The Masai Mara
Our camp stands on the border of the Mara, as locals term it. This incredible reserve within the Serengeti ecosystem lies elevated between 1400 –2,200 meters above sea level and stretches over 600 sq. miles. It is famously, hence the name, the home of the colourful Maasai people, their language Maa, and their existence dependent upon the proud heritage of cattle ownership.
The sheer number of big cats, antelope, elephant, rhino, giraffe and zebra supported by this vast grassland, to name a few of the teeming species of mammals, creates an awe-inspiring spectacle for visitors. One becomes acutely aware that this is a world heritage reserve without equal, and should be carefully protected.
One of the well-documented annual events within the Mara is the vast circular migration around the Serengeti of wildebeest, zebra and others in search of fresh pasture brought by the rain.
During the migration these plains are flooded with animals making their way from and to the Serengeti, this is one of the most impressive natural events worldwide, involving an immensity of herbivores: some 1,300,000 wildebeest, 360,000 Thomson’s gazelle and 191,000 zebra make up this great spectacle, besides that, all members of the “Big Five” are found in the Masai Mara and make game viewing an unforgettable experience. For bird lovers there are over 950 species that have been identified in the Masai Mara Ecosystem.
These hundreds of thousands of animals, driven by unrelenting instinct and accompanied by carnivores such as big cats and crocodiles with the resulting predation, encounter spectacular obstacles causing massive numbers of deaths. The Masai Mara supports the highest concentration of lion in the world.
Visitors to Entumoto can be part of this natural spectacle from the camp or from vehicles. Watched by the Maasai warriors, the big cats have been seen within the camp.
Entumoto is situated within the Masai Mara, described as the eighth wonder of the world. As such, every effort must be made to preserve this incredible wildlife sanctuary. We at Entumoto dedicate ourselves to being part of its protection and to this end our camp functions in the most eco-friendly way possible.
We have our own well with crystal clear water that is enough for the camp and for the waterholes serving the wildlife. Importantly our own water filtration plant. We use only environmentally friendly liquids and cleaning materials. We are driven by the ambition to have as low an impact on the natural habitat as possible and have our own organic vegetable garden. Through that we reduce transport to and from Nairobi not to mention the advantage of eating wonderfully tasty organic produce.
Hot water to tents and kitchen is solar powered and in parallel, wood burning water heaters to the showers. Solar powered battery systems generate electricity with a back up diesel generator for surplus requirements. All electrical fittings are low consumption based products. We are developing the idea of electrically motored safari vehicles. Our policy is to keep up with and use the latest eco tech.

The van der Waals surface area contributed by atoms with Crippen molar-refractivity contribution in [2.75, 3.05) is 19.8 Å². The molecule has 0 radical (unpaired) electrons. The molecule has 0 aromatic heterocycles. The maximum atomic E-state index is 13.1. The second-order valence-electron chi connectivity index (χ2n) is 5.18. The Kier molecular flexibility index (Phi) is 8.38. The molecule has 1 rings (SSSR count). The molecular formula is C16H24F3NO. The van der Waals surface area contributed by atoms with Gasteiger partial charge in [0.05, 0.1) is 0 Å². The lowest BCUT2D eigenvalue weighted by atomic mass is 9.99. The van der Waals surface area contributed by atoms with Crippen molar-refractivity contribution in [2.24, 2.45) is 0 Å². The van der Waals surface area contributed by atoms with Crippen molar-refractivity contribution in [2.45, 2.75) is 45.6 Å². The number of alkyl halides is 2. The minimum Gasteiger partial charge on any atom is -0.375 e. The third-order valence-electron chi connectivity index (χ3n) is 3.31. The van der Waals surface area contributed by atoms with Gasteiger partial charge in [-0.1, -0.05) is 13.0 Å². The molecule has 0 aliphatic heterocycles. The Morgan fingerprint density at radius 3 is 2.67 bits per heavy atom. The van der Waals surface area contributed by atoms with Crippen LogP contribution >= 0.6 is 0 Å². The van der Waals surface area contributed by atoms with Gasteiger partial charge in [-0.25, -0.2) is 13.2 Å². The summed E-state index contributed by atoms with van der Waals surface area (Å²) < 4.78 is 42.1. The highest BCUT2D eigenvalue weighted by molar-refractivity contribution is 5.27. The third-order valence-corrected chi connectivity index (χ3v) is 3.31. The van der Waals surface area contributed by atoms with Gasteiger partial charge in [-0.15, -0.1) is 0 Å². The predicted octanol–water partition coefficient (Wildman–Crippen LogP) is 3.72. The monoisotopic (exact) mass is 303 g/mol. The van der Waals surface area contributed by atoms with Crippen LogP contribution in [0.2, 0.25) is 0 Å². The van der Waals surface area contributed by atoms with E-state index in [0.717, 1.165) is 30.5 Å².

We engage ourselves in the project to better the Masai Mara by correct waste disposal, pelleting of garbage for burning , forest planting, education, water management and the reduction of the need to burn wood and make charcoal.
We have an ongoing engagement in the conservation and development of this wilderness, particularly with regard to the growing population encroachment and resultant human activity such as cattle raising and grazing plus crop growing.
Thirty years ago, the semi-nomadic Maasai people, who followed the rains with their cattle, became increasingly regulated by the authorities. This forced the creation of permanent villages and population increase. At same time, numbers of cattle multiplied, putting wildlife grazing area under pressure. People seeking employment in the tourist camps within the park have created growing settlements outside the park gates. This has created a difficult to manage stand-off between human development and wildlife.
We have engaged ourselves in The Siana conservancy which is located on the northeastern boundary of the Masai Mara Reserve and covers an area of 29000 acres. This conservancy has been formed and there are some 16 rangers hired. The income from the reserve will go toward caring for the reserve but more importantly to the communities in the area so that they don’t need to disturb the wildlife and their habitat. We also support the development of a modern slaughter house. And we encourage a lower number of high quality cattle, preferable to a high number of poor quality cattle for slaughter.
We support different community projects through the Peder von Heland Trust in memory of the late son of the founder. The trust is active in supporting educational programs in building and handicrafts in the Siana boarding school and will supply them with trade and technical teaching as well as tools of the trade, teaching children and adults alike to build houses and dig bore holes for water supply. We are also building a library in Ololaimutiek school and providing scholarships for young women to further their education so that they can manage their families safely and in a healthy way.
Our guests are invited to participate in the projects we have initiated.